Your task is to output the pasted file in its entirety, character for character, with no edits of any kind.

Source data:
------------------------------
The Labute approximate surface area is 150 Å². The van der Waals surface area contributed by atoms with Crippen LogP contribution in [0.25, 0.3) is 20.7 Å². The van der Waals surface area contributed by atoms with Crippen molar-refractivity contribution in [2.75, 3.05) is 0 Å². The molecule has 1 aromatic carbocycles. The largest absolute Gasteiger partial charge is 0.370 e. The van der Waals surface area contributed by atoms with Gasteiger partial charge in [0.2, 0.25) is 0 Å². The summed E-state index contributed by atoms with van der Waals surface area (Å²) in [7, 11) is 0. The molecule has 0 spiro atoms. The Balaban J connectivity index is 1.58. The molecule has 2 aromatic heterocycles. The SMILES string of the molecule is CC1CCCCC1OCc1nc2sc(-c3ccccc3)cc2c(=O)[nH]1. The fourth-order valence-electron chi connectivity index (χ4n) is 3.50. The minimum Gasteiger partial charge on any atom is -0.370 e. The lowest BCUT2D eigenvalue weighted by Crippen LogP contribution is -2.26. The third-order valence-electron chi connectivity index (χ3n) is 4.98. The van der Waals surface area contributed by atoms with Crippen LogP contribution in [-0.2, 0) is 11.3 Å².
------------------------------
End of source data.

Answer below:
The Labute approximate surface area is 150 Å². The van der Waals surface area contributed by atoms with Crippen LogP contribution in [0.25, 0.3) is 20.7 Å². The van der Waals surface area contributed by atoms with Crippen molar-refractivity contribution in [2.75, 3.05) is 0 Å². The molecule has 1 aromatic carbocycles. The largest absolute Gasteiger partial charge is 0.370 e. The van der Waals surface area contributed by atoms with Gasteiger partial charge in [0.2, 0.25) is 0 Å². The summed E-state index contributed by atoms with van der Waals surface area (Å²) in [7, 11) is 0. The molecule has 0 spiro atoms. The Balaban J connectivity index is 1.58. The molecule has 2 aromatic heterocycles. The SMILES string of the molecule is CC1CCCCC1OCc1nc2sc(-c3ccccc3)cc2c(=O)[nH]1. The fourth-order valence-electron chi connectivity index (χ4n) is 3.50. The minimum Gasteiger partial charge on any atom is -0.370 e. The lowest BCUT2D eigenvalue weighted by Crippen LogP contribution is -2.26. The third-order valence-electron chi connectivity index (χ3n) is 4.98. The van der Waals surface area contributed by atoms with Crippen LogP contribution in [-0.2, 0) is 11.3 Å².